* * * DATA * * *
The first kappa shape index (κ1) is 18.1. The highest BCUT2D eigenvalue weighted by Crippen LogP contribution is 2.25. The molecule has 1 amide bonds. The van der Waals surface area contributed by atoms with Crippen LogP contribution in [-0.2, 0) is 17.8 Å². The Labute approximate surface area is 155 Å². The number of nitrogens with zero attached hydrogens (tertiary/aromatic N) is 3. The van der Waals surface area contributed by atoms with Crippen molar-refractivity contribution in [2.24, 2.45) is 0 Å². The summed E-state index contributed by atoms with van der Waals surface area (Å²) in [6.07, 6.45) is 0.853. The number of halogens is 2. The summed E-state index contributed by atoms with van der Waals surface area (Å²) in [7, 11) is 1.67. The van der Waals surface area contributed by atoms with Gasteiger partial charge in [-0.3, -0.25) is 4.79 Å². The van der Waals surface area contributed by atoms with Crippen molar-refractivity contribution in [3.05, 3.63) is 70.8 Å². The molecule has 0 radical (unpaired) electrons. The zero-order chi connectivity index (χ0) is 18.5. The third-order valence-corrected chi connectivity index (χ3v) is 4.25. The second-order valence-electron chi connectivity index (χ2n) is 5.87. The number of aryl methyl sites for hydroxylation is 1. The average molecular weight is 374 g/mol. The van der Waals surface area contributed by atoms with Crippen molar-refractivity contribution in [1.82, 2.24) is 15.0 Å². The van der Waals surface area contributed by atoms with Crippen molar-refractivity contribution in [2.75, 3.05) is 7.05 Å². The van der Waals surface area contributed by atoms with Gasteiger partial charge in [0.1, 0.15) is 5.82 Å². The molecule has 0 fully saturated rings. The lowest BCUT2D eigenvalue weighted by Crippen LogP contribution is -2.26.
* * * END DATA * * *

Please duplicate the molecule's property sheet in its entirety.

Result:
The first kappa shape index (κ1) is 18.1. The highest BCUT2D eigenvalue weighted by Crippen LogP contribution is 2.25. The molecule has 1 amide bonds. The van der Waals surface area contributed by atoms with Crippen LogP contribution in [-0.2, 0) is 17.8 Å². The Labute approximate surface area is 155 Å². The number of nitrogens with zero attached hydrogens (tertiary/aromatic N) is 3. The van der Waals surface area contributed by atoms with Crippen molar-refractivity contribution in [2.24, 2.45) is 0 Å². The summed E-state index contributed by atoms with van der Waals surface area (Å²) in [6.07, 6.45) is 0.853. The number of halogens is 2. The summed E-state index contributed by atoms with van der Waals surface area (Å²) in [7, 11) is 1.67. The van der Waals surface area contributed by atoms with Gasteiger partial charge in [-0.3, -0.25) is 4.79 Å². The van der Waals surface area contributed by atoms with Crippen molar-refractivity contribution in [3.05, 3.63) is 70.8 Å². The molecule has 0 radical (unpaired) electrons. The zero-order chi connectivity index (χ0) is 18.5. The third-order valence-corrected chi connectivity index (χ3v) is 4.25. The second-order valence-electron chi connectivity index (χ2n) is 5.87. The number of aryl methyl sites for hydroxylation is 1. The average molecular weight is 374 g/mol. The van der Waals surface area contributed by atoms with Crippen molar-refractivity contribution in [1.82, 2.24) is 15.0 Å². The van der Waals surface area contributed by atoms with Crippen molar-refractivity contribution in [2.75, 3.05) is 7.05 Å². The van der Waals surface area contributed by atoms with Gasteiger partial charge in [0.1, 0.15) is 5.82 Å². The molecule has 0 fully saturated rings. The lowest BCUT2D eigenvalue weighted by Crippen LogP contribution is -2.26.